MADRID (Reuters) - Spain’s Supreme Court on Friday ruled that five men who attacked a teenager at a bull-running festival were guilty of rape not the lesser crime of sexual abuse, concluding a case that sparked mass protests across Spain over chauvinism and sexual abuse.
The Supreme Court’s ruling, hailed by women’s’ rights groups and by the government, accepted that the victim’s ordeal met the requirement in Spanish law that the plaintiff in a rape case must present evidence of intimidation or specific violence.
Lawyers for the woman, who was 18 when she was gang-raped in a doorway early in the morning at the 2016 San Fermin festival by the five men who called themselves the “Wolf Pack”, argued that shock and fear had stopped her from fighting them.
The men had originally been convicted by a lower court of sexual abuse. Outrage at that verdict helped put the treatment of women at the heart of the public debate in Spain, including during campaigning for April’s election, and prompted a government promise to change the law.
The case attracted international attention in the wake of the global #MeToo movement that has highlighted sexual abuse and mistreatment of women.
The men, who include a former policeman and a former soldier, had shared videos of the incident in a WhatsApp group and joked about it shortly afterwards.
The teenager was found crying on a bench by a couple who rang the police when she said she had been attacked.
The Supreme Court said the attack should be considered as rape “because the factual account describes a scenario of true intimidation, in which the victim did not at any moment consent to the sexual acts carried out by the accused”.
It increased the mens’ sentence to 15 years in jail rather than the nine years they had been given for sexual abuse by the regional court. The lower court had said the men could not be convicted of rape without proof they had used physical violence.
One of the men was sentenced to an additional two years in jail for stealing the victim’s phone. They collectively need to give 100,000 euros ($113,190) as compensation to the victim.
All five were immediately detained by police to be sent to jail to start their sentence.
Marisa Soleto, head of the Women’s Foundation pro-equality group, welcomed Friday’s ruling but said the law should not require proof of violence or of the victim fighting back.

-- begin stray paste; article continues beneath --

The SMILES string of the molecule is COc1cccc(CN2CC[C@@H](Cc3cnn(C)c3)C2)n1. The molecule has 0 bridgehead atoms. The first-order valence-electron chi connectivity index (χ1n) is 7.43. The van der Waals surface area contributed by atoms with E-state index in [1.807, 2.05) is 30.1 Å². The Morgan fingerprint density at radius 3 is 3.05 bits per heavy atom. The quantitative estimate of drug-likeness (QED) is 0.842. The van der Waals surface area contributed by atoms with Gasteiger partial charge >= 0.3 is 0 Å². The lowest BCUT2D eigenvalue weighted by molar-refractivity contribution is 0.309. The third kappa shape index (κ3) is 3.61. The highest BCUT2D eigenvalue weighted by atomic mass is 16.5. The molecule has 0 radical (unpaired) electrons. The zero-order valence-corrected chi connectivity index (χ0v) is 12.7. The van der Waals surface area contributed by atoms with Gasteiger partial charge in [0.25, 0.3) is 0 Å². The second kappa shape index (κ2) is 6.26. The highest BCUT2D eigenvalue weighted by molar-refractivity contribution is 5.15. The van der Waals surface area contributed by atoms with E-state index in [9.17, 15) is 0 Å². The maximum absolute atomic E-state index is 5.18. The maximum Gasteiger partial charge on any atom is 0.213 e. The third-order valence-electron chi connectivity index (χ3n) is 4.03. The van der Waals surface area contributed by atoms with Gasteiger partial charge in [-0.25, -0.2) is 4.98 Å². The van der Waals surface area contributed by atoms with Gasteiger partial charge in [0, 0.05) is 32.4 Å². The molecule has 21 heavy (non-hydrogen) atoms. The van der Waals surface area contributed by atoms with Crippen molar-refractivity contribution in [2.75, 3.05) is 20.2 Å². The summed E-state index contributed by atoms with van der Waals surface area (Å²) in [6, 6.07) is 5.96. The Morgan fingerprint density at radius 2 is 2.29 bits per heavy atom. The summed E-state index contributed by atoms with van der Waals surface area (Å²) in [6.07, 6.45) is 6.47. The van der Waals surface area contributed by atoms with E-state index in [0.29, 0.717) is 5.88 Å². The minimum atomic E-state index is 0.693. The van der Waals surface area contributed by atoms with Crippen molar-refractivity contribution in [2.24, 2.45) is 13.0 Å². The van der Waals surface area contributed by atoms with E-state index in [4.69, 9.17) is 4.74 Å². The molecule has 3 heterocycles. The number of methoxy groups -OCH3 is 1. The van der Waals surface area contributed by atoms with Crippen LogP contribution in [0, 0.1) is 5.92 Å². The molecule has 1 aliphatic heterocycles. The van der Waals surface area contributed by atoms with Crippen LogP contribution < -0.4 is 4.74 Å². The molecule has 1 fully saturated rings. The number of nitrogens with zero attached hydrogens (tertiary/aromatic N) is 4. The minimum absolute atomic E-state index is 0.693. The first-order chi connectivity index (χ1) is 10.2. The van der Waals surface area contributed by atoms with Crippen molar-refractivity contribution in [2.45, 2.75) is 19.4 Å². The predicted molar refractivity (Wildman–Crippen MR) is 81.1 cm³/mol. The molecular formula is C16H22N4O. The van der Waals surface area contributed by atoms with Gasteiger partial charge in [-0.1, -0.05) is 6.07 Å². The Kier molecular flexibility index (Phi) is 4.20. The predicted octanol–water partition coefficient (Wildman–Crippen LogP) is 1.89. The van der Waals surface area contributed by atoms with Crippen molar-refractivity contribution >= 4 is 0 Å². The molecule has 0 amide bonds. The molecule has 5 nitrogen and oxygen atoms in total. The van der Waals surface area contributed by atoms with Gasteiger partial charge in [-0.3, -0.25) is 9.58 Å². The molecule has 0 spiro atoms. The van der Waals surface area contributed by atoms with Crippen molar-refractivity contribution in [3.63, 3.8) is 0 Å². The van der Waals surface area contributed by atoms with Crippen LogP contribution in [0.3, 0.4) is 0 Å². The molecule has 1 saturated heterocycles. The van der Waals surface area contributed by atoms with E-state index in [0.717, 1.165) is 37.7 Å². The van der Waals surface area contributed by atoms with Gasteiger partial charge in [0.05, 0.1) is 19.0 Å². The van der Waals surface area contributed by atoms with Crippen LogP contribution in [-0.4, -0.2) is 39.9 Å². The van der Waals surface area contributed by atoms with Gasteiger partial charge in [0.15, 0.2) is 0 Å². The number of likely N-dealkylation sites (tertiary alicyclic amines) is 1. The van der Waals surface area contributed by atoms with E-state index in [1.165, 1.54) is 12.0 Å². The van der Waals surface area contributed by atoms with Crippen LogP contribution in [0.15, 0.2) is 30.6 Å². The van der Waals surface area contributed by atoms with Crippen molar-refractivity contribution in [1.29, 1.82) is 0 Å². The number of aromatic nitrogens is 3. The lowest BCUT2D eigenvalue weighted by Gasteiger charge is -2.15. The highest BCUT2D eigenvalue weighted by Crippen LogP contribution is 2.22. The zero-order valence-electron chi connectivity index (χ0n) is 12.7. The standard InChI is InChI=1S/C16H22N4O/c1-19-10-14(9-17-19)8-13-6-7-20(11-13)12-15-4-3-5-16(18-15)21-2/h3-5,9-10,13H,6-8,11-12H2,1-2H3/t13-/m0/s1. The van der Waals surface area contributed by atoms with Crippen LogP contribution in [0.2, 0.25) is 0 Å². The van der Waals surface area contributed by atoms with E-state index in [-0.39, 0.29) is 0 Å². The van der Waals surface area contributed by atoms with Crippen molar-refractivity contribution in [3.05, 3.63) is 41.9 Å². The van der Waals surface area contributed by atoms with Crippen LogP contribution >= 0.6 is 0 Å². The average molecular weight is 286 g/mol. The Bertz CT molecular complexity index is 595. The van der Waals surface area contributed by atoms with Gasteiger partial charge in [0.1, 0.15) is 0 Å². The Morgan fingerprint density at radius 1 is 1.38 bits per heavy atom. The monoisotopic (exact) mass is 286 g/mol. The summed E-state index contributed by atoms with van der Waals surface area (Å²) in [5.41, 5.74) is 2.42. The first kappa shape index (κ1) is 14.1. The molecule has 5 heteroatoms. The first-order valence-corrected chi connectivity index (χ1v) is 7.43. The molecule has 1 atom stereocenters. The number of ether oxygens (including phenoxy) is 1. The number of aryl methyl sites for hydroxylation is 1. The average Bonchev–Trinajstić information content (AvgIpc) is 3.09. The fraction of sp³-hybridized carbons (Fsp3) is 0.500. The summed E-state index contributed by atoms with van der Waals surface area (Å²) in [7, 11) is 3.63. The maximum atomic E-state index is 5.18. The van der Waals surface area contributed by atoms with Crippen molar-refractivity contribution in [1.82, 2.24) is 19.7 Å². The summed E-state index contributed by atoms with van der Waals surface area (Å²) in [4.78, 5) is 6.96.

“We won’t have to be ashamed about this ruling as we were with the previous one,” she told Reuters. “However, we still demand that the legislation for crimes against sexual freedom be reviewed.”
The government said it would press ahead with plans to change the law, after a divisive election campaign in which women’s rights and gender violence were at the heart of debate.
“Only yes is yes,” acting Prime Minister Pedro Sanchez said on Twitter. “Spain continues to advance in the protection of women’s rights and freedoms, and it will not stop. Because we believed her (the victim), because we believe you.”
Spain’s new parliament has the largest share of women in any European legislature although the election saw the anti-feminist Vox party enter the assembly for the first time.
The defendants’ lawyers had argued the woman consented to sex. “The victim could have said ‘No’,” lawyer Agustin Martinez told the court.
But Spain’s public prosecutor Isabel Rodriguez agreed that violence and intimidation was used, saying: “You can’t ask victims to act in a dangerously heroic way.”
Protests were organized last year throughout Spain after the regional court’s verdict. Thousands brandished banners that read “I believe you sister” and chanted “It’s not abuse, it’s rape”.
The men’s release from jail during the appeal process on a legal technicality that no one can be held for more than two years without a definitive sentence further fueled protests calling for tougher punishment of sex crimes.
The attack occurred during the annual bull-running festival in Pamplona, which draws thousands of tourists and is famed for its drunken revelry. But concern has grown over increased reports of sex attacks and harassment at the event, as well as over the mistreatment of women in general in Spain.
Additional reporting by Isla Binnie, Paul Day, Elena Rodriguez; Editing by Catherine Evans